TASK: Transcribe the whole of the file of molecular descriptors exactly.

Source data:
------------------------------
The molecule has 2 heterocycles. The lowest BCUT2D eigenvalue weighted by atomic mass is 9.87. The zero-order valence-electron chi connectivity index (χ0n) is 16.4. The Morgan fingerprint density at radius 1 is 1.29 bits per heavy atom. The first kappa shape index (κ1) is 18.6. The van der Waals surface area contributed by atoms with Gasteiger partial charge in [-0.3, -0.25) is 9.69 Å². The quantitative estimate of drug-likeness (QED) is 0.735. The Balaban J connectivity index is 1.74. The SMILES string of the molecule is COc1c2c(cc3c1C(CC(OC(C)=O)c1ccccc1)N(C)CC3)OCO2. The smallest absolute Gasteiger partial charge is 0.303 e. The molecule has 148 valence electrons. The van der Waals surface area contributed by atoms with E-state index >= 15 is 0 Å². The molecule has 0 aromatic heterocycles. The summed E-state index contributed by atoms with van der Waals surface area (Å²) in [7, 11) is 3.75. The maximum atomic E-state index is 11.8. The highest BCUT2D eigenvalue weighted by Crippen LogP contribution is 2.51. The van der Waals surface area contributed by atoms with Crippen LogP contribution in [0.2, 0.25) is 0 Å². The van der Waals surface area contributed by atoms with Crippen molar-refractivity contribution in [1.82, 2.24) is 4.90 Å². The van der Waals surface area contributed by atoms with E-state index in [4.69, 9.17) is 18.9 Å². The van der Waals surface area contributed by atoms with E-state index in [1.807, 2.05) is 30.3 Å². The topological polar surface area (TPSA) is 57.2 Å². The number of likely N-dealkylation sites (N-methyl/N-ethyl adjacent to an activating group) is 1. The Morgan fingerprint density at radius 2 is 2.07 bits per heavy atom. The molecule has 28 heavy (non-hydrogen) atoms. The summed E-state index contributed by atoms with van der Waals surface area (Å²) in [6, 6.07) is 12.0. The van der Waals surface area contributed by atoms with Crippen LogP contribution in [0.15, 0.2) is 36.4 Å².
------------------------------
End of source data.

The molecule has 2 heterocycles. The lowest BCUT2D eigenvalue weighted by atomic mass is 9.87. The zero-order valence-electron chi connectivity index (χ0n) is 16.4. The Morgan fingerprint density at radius 1 is 1.29 bits per heavy atom. The first kappa shape index (κ1) is 18.6. The van der Waals surface area contributed by atoms with Gasteiger partial charge in [-0.3, -0.25) is 9.69 Å². The quantitative estimate of drug-likeness (QED) is 0.735. The Balaban J connectivity index is 1.74. The SMILES string of the molecule is COc1c2c(cc3c1C(CC(OC(C)=O)c1ccccc1)N(C)CC3)OCO2. The smallest absolute Gasteiger partial charge is 0.303 e. The molecule has 148 valence electrons. The van der Waals surface area contributed by atoms with E-state index >= 15 is 0 Å². The molecule has 0 aromatic heterocycles. The summed E-state index contributed by atoms with van der Waals surface area (Å²) in [7, 11) is 3.75. The maximum atomic E-state index is 11.8. The highest BCUT2D eigenvalue weighted by Crippen LogP contribution is 2.51. The van der Waals surface area contributed by atoms with Crippen LogP contribution in [0.2, 0.25) is 0 Å². The van der Waals surface area contributed by atoms with Crippen molar-refractivity contribution in [1.82, 2.24) is 4.90 Å². The van der Waals surface area contributed by atoms with E-state index in [4.69, 9.17) is 18.9 Å². The van der Waals surface area contributed by atoms with E-state index in [1.807, 2.05) is 30.3 Å². The topological polar surface area (TPSA) is 57.2 Å². The number of likely N-dealkylation sites (N-methyl/N-ethyl adjacent to an activating group) is 1. The Morgan fingerprint density at radius 2 is 2.07 bits per heavy atom. The molecule has 28 heavy (non-hydrogen) atoms. The summed E-state index contributed by atoms with van der Waals surface area (Å²) in [6, 6.07) is 12.0. The van der Waals surface area contributed by atoms with Crippen LogP contribution in [0.15, 0.2) is 36.4 Å².